There may be some truth to this.  One thing I find interesting about the musical scene to which Brooks refers–the indie scene–is that bands do not seem to endure the way the Beatles and the Rolling Stones did.  (As someone who has a tepid opinion of the Rolling Stones, I have no inclination to romanticize their endurance). 

I also wonder whether Brooks has listened to the music he is criticizing (maybe he has, but he does write about it in broad strokes), but I will say that I agree with him that the impulse to find obscure music is a kind of hobby of an educated class.  (I also believe that it values novelty for its own sake.  Always eager to find the next new thing, obscurity-hunters can seem attention-deficient when it comes to developing a depth of taste.  This is not to say that all indie fans or even most are like this).

Brooks concludes with this lament:

We live in an age in which the technological and commercial momentum drives fragmentation. It’s going to be necessary to set up countervailing forces — institutions that span social, class and ethnic lines.

Music used to do this. Not so much anymore.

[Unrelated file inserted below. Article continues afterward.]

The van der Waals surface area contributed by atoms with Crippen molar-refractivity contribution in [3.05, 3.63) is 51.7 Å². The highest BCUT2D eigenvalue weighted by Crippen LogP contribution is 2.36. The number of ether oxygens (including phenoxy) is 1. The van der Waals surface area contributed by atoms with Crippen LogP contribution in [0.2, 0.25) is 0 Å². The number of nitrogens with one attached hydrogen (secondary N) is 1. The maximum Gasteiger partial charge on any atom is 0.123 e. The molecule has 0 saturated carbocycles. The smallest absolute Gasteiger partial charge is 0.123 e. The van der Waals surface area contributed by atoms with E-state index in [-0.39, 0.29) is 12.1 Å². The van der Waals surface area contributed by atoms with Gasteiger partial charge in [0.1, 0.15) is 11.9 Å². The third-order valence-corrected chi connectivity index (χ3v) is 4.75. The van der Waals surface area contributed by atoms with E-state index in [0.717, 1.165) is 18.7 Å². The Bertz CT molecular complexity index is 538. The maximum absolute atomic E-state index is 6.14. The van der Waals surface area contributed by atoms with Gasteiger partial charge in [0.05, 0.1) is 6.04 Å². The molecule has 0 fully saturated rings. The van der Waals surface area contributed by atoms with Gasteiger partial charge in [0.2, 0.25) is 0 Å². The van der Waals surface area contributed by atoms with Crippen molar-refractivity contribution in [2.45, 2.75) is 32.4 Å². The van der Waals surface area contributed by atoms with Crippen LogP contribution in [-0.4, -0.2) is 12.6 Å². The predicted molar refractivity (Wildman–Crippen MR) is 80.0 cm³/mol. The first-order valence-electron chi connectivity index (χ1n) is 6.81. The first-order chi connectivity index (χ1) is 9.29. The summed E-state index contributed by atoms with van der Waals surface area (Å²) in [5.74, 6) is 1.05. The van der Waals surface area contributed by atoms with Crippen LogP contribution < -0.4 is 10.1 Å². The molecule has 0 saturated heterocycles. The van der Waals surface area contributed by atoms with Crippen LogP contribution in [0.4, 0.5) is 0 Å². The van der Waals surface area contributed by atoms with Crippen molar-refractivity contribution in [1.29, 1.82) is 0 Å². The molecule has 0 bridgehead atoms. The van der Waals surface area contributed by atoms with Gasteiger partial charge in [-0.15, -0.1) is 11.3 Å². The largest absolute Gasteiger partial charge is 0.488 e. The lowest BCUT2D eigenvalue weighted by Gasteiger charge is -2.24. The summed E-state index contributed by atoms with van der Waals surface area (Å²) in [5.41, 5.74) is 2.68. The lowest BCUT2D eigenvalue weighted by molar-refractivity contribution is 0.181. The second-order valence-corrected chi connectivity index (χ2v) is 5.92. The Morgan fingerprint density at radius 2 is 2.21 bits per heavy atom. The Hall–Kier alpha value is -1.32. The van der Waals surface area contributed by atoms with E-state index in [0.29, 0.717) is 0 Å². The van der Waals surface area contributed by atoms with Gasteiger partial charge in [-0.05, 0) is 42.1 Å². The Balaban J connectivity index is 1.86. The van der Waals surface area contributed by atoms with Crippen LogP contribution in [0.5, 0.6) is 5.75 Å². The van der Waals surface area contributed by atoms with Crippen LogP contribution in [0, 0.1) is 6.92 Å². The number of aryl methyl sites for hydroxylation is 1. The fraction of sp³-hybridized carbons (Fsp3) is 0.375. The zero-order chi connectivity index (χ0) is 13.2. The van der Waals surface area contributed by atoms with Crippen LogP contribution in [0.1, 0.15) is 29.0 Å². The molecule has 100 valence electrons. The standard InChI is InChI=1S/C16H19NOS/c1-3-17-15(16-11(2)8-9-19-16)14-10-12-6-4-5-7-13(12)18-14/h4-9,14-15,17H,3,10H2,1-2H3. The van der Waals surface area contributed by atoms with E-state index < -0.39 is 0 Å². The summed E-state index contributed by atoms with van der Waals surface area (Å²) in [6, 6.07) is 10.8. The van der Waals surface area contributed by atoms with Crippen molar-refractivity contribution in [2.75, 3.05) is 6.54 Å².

If “institutions that span social, class and ethnic lines” refer to network TV and the radio during the 1940s-70s, it is important to note that such formations were themselves phenomena which had their own unique drawbacks. 

O’Reilly absurdity

Since yesterday, I have developed a newfound appreciation of Bill O’Reilly. I never really realized before how funny he is, especially when he interviews absurd people. For instance, he once pitted an elementary school principal against rapper Cam’ron and rap producer Damon Dash to look at the impact of rap videos on children, a favorite topic of his. O’Reilly seems to particularly enjoy these cultural pieces where he can make the easy point that rap videos show depraved activity and could set a bad example for children. Plus, he gets ridiculous response from his guests, like this one from Cam’ron, who’s trying to justify what he does:

What I do is I write what goes on in the ghetto, I’m not a liar, so what I tell you goes on in my album, that’s what goes on in the streets of Harlem . Now, I’m like a reporter. you look at the news; you don’t get mad at the person reporting the news.

O’Reilly goes on to confront Cam’ron about what kind of example he sets. The response, from Dash and Cam’ron is hilarious and proves that you haven’t made it as a rapper until you have your own scent.

Damon Dash: If an 11-year-old were to imitate Cam’ron, what they would be doing is they becoming a CEO of their own company, controlling their own destiny, taking a bad situation and making it good. Um, he has a record company, he sold a lot of records, he’s acted in movies,

Cam’ron: I have a cologne also.